52. Poetry and Truth, XI: “I perceived, not with the eyes of the body but of the mind, how I approached myself on horseback, yet wearing clothes -- pike-grey with a little gold -- that I had never worn before. As soon as I shook myself loose from this dream, the apparition had disappeared. The strange thing is that after eight years from this incident when I was travelling on the same road to pay a visit to Friederike, I was wearing the very same clothes I had dreamt about -- not by choice but by coincident.“ The later visit to Friederike Brion took place on September 25, 1779, during Goethe's second journey to Switzerland.
  53. This lecture was preceded by a presentation of the scene in Faust's study (Earth Spirit, Faust, and Wagner).
  54. Ann Swanwick's translation of Faust, Part I, lines 575–579, with Faust speaking to Wagner. Kaufmann's rendering of lines 575–585 is given in footnote 21.
  55. Sophocles (496–406 B.C.) wrote 130 plays, seven of which are extant: Ajax, Oedipus Rex, Oedipus at Colonos, Antigone, Electra, The Trachiniae, Philoctetes. Recently, fragments of a satyr play, Ichneutae or The Trackers, were also found.
  56. Cf. footnote 1.
  57. The scene was written in March, 1788.
  58. Faust, Part I, “Wood and Cave,“ lines 3217–3234. The translation is by Walter Kaufmann.
  59. The philosopher and physician Gustav Carus (1789–1869) wrote the book Vergleichende Psychologie oder Geischichte der Seele in der Reihenfolge der Tierwelt [Comparative Psychology or History of the Soul in the Order of the Animal World] (Vienna, 1866).
  60. Cams concludes the passage with a note: “Horses have been observed to accomplish similar feats; in fact, I have seen canaries do the same thing, although not quite as completely.“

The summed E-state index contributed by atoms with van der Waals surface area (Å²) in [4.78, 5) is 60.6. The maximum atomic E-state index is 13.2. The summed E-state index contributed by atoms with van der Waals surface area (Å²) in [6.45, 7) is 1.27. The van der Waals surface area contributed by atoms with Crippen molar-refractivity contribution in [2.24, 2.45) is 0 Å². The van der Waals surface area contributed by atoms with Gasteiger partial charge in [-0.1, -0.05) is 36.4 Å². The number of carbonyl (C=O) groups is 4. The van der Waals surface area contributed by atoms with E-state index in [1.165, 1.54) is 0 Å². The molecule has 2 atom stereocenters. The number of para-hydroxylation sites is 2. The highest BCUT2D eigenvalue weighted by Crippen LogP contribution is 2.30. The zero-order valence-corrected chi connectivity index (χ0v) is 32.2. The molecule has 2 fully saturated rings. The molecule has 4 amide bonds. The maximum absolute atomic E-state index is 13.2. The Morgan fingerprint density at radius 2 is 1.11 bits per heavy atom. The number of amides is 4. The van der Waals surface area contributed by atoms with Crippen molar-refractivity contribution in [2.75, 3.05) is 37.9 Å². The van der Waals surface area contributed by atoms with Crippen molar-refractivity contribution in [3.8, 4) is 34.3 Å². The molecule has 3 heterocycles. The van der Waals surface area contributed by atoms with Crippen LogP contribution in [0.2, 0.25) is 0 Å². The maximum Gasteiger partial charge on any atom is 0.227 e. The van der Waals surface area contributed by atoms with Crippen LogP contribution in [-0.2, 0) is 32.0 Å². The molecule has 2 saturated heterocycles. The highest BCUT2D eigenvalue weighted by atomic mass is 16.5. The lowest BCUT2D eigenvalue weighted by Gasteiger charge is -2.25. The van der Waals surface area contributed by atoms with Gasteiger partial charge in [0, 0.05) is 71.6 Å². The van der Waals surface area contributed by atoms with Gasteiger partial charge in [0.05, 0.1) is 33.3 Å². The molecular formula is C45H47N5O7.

61. Herman Bahr (1863–1934) was a Viennese writer.
  62. Oskar Pfungst, Das Pferd des Herrn von Osten [Mr. von Osten's Horse] (Leipzig, 1907).
  63. Poetry and Truth, IV, 107.
  64. Hans Sachs (1494–1576) was a shoemaker who became known as the foremost “Meistersinger“ in Nürnberg.
  65. Jakob Böhme (1575–1624), a shoemaker in Görlitz, Silesia, is regarded to have been one of the most profound mystics in Germany.
  66. Steiner lectured in Görlitz on December 3, 1908.
  67. Kaufmann's translation. See footnote 21.
  68. I Corinthians, 1:20: “Has not God made foolish the wisdom of the world?“
  69. Rudolf Steiner says in the third lecture of “Weltwesen und Ichheit“ [The Essence of the World and Selfness], Bibl.-No. 169, CE (1963) that the American Keely invented such a motor in the 19th century.
  70. Oskar Hertwig (1849–1922) was an anatomist who served as the director of the Anatomical-Biological Institute in Berlin from 1888 through 1921. His book Das Werden der Organismen. Eine Widerlegung von Darwins Zufallstheorie [The Development of Organisms. A Refutation of Darwin's Theory of Chance] appeared in 1916.
  71. Solfatara is the vulcanic sulfurgas well near Pozzuoli.
  72. Friedrich Theodor Vischer (1807–87) spelled his last name with a V, not an F, and Steiner stresses that fact in his lecture.
  73. Franza Feilbogen, F. Th. Vischer's “Auch Einer“ (Zurich, 1916).